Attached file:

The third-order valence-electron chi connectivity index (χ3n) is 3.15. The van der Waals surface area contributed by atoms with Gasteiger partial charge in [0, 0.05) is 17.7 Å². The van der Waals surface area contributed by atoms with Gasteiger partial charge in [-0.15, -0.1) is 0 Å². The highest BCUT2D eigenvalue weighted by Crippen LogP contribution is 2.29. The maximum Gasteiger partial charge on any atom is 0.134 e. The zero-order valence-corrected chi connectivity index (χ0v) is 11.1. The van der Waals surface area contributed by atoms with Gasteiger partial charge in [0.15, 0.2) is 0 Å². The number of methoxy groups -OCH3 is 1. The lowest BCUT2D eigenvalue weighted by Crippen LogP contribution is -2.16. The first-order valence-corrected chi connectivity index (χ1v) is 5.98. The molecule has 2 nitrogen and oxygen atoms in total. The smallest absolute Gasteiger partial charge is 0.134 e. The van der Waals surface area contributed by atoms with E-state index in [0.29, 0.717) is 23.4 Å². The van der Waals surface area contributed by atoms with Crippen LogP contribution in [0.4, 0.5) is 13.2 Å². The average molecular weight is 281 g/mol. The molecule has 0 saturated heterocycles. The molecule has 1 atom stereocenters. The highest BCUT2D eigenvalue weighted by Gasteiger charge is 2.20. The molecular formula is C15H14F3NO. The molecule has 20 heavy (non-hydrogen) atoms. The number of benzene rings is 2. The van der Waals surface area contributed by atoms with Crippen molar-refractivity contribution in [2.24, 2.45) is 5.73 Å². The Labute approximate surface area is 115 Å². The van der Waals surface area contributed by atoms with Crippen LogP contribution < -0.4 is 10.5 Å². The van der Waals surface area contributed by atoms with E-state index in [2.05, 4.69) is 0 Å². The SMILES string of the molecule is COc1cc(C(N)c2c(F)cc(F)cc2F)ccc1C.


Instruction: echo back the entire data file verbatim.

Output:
The third-order valence-electron chi connectivity index (χ3n) is 3.15. The van der Waals surface area contributed by atoms with Gasteiger partial charge in [0, 0.05) is 17.7 Å². The van der Waals surface area contributed by atoms with Gasteiger partial charge in [-0.15, -0.1) is 0 Å². The highest BCUT2D eigenvalue weighted by Crippen LogP contribution is 2.29. The maximum Gasteiger partial charge on any atom is 0.134 e. The zero-order valence-corrected chi connectivity index (χ0v) is 11.1. The van der Waals surface area contributed by atoms with Gasteiger partial charge in [0.15, 0.2) is 0 Å². The number of methoxy groups -OCH3 is 1. The lowest BCUT2D eigenvalue weighted by Crippen LogP contribution is -2.16. The first-order valence-corrected chi connectivity index (χ1v) is 5.98. The molecule has 2 nitrogen and oxygen atoms in total. The smallest absolute Gasteiger partial charge is 0.134 e. The van der Waals surface area contributed by atoms with E-state index in [0.29, 0.717) is 23.4 Å². The van der Waals surface area contributed by atoms with Crippen LogP contribution in [0.4, 0.5) is 13.2 Å². The average molecular weight is 281 g/mol. The molecule has 0 saturated heterocycles. The molecule has 1 atom stereocenters. The highest BCUT2D eigenvalue weighted by Gasteiger charge is 2.20. The molecular formula is C15H14F3NO. The molecule has 20 heavy (non-hydrogen) atoms. The number of benzene rings is 2. The van der Waals surface area contributed by atoms with Crippen molar-refractivity contribution in [2.24, 2.45) is 5.73 Å². The Labute approximate surface area is 115 Å². The van der Waals surface area contributed by atoms with Crippen LogP contribution < -0.4 is 10.5 Å². The van der Waals surface area contributed by atoms with E-state index in [2.05, 4.69) is 0 Å². The SMILES string of the molecule is COc1cc(C(N)c2c(F)cc(F)cc2F)ccc1C.